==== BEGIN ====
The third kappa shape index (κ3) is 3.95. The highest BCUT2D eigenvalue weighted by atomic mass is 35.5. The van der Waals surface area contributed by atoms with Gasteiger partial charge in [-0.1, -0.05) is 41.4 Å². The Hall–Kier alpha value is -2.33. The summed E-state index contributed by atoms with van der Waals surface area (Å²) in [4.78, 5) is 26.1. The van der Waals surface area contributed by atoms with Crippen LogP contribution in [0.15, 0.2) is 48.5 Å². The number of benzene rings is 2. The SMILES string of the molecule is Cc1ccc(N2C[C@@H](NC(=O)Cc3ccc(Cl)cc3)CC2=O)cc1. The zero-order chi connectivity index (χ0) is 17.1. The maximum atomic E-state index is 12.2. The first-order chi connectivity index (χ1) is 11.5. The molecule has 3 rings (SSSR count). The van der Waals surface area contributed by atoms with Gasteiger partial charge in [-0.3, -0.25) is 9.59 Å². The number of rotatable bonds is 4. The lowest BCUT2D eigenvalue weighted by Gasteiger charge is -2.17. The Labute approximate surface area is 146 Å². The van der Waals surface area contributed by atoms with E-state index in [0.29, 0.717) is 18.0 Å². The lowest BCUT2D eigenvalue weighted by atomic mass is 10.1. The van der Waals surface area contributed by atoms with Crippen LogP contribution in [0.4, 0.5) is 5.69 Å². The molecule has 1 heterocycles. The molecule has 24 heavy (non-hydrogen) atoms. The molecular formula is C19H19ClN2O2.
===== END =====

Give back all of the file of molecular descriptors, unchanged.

The third kappa shape index (κ3) is 3.95. The highest BCUT2D eigenvalue weighted by atomic mass is 35.5. The van der Waals surface area contributed by atoms with Gasteiger partial charge in [-0.1, -0.05) is 41.4 Å². The Hall–Kier alpha value is -2.33. The summed E-state index contributed by atoms with van der Waals surface area (Å²) in [4.78, 5) is 26.1. The van der Waals surface area contributed by atoms with Crippen LogP contribution in [0.15, 0.2) is 48.5 Å². The number of benzene rings is 2. The SMILES string of the molecule is Cc1ccc(N2C[C@@H](NC(=O)Cc3ccc(Cl)cc3)CC2=O)cc1. The zero-order chi connectivity index (χ0) is 17.1. The maximum atomic E-state index is 12.2. The first-order chi connectivity index (χ1) is 11.5. The molecule has 3 rings (SSSR count). The van der Waals surface area contributed by atoms with Gasteiger partial charge in [-0.3, -0.25) is 9.59 Å². The number of rotatable bonds is 4. The lowest BCUT2D eigenvalue weighted by Gasteiger charge is -2.17. The Labute approximate surface area is 146 Å². The van der Waals surface area contributed by atoms with E-state index in [0.29, 0.717) is 18.0 Å². The lowest BCUT2D eigenvalue weighted by atomic mass is 10.1. The van der Waals surface area contributed by atoms with Crippen LogP contribution in [0.4, 0.5) is 5.69 Å². The molecule has 1 heterocycles. The molecule has 24 heavy (non-hydrogen) atoms. The molecular formula is C19H19ClN2O2.